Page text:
Representatives of Herrin Hospital and Southern Illinois Regional Social Services (SIRSS) "Project X" were at Herrin Hospital assembling "Kid's Care Packs" for child victims of methamphetamine abuse on February 3.
The back packs and the clothes, shoes, snacks, hygiene products and toys that go in them were all made possible by donations from individuals and community organizations. Fifty packs were prepared that day and the team plans to prepare another 100.
“I hope it will be a year’s supply,” said Kathy Cox, Herrin Hospital.
The items were collected through Project X, a program created to help children who are innocent victims of parents and/or guardians who are addicted to or abuse methamphetamine.
Tamara Gowin, MSW, Project X liaison, said the backpacks were the result of cooperation between Project X and the Herrin Mission and Values team. She and Cox attended a training where they learned about Kids Care Packs. “We decided to get involved and work together. It’s been great and the community has just been wonderful,” she said.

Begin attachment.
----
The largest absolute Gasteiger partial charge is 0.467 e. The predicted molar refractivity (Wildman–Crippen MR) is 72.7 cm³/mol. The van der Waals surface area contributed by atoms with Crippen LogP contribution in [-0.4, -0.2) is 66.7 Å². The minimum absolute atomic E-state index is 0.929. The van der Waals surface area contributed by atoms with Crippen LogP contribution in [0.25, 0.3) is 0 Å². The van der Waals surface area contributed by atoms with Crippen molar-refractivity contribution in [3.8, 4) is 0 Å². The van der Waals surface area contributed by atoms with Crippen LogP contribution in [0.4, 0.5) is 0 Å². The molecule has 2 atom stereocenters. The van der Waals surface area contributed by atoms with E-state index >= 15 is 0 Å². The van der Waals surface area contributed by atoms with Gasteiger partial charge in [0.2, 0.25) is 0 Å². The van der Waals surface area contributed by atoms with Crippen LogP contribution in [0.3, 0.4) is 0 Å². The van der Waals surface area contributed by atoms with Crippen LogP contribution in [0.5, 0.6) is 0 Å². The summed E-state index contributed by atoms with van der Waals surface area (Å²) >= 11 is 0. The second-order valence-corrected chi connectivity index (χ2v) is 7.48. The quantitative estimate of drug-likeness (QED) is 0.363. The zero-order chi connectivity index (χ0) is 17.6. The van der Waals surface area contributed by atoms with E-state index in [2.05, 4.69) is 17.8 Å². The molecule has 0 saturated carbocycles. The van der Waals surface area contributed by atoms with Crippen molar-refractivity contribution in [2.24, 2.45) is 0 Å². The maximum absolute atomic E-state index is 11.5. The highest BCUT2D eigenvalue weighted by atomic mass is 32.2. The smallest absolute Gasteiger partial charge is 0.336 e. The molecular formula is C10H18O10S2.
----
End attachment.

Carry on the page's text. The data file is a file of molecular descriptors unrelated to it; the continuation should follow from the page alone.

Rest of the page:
Donations have been plentiful. “This is more than any of us expected,” commented Lisa Melton, social worker, Herrin Hospital.
Methamphetamine labs are often in the homes of innocent victims, the children. When these children are removed from a methamphetamine-lab home, they not only lose their parents or caretakers, but they are unable to take anything from the home with them including their favorite toys, clothing and pets. When the abusers are arrested or injured, the children, who are often sick from exposure to methamphetamine byproducts, wind up in emergency rooms where their contaminated clothes and possessions must be destroyed. They may wind up without clothes, food or supplies and in the custody of the Department of Child and Family Services. These children need supplies and caring, and Project X is meant to fill that need.
Methamphetamine is a powerfully addictive stimulant that is the #1 drug problem in rural America and the fastest growing drug trend in the nation. It is not only dangerous to the user, but is also dangerous to manufacture, and toxic to the environment. In 2004, Illinois State Police disassembled 959 meth labs, which is an increase of more than double from the 403 in the year 2000.
For more information about Project X or about stopping methamphetamine abuse, call Kathy Cox, Herrin Hospital, (618) 942-2171 ext. 35419 or Tamara M. Gowin, MSW, at (618) 457.6703 ext. 356.